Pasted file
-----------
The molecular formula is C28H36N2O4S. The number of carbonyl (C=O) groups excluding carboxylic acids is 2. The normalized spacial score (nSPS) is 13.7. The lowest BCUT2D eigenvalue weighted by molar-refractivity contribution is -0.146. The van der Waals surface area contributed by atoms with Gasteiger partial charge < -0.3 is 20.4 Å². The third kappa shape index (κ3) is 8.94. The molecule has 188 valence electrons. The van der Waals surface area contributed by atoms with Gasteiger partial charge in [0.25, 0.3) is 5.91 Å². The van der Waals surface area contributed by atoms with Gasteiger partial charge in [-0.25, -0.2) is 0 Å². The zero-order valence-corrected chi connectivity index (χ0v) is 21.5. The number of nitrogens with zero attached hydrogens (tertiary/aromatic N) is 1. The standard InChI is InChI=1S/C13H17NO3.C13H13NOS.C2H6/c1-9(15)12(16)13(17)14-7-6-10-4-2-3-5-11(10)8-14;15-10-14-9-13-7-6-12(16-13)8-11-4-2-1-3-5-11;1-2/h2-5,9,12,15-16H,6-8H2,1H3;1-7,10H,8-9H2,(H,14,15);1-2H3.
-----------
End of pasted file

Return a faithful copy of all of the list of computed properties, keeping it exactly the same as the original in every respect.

The molecular formula is C28H36N2O4S. The number of carbonyl (C=O) groups excluding carboxylic acids is 2. The normalized spacial score (nSPS) is 13.7. The lowest BCUT2D eigenvalue weighted by molar-refractivity contribution is -0.146. The van der Waals surface area contributed by atoms with Gasteiger partial charge < -0.3 is 20.4 Å². The third kappa shape index (κ3) is 8.94. The molecule has 188 valence electrons. The van der Waals surface area contributed by atoms with Gasteiger partial charge in [0.25, 0.3) is 5.91 Å². The van der Waals surface area contributed by atoms with Gasteiger partial charge in [-0.25, -0.2) is 0 Å². The zero-order valence-corrected chi connectivity index (χ0v) is 21.5. The number of nitrogens with zero attached hydrogens (tertiary/aromatic N) is 1. The standard InChI is InChI=1S/C13H17NO3.C13H13NOS.C2H6/c1-9(15)12(16)13(17)14-7-6-10-4-2-3-5-11(10)8-14;15-10-14-9-13-7-6-12(16-13)8-11-4-2-1-3-5-11;1-2/h2-5,9,12,15-16H,6-8H2,1H3;1-7,10H,8-9H2,(H,14,15);1-2H3.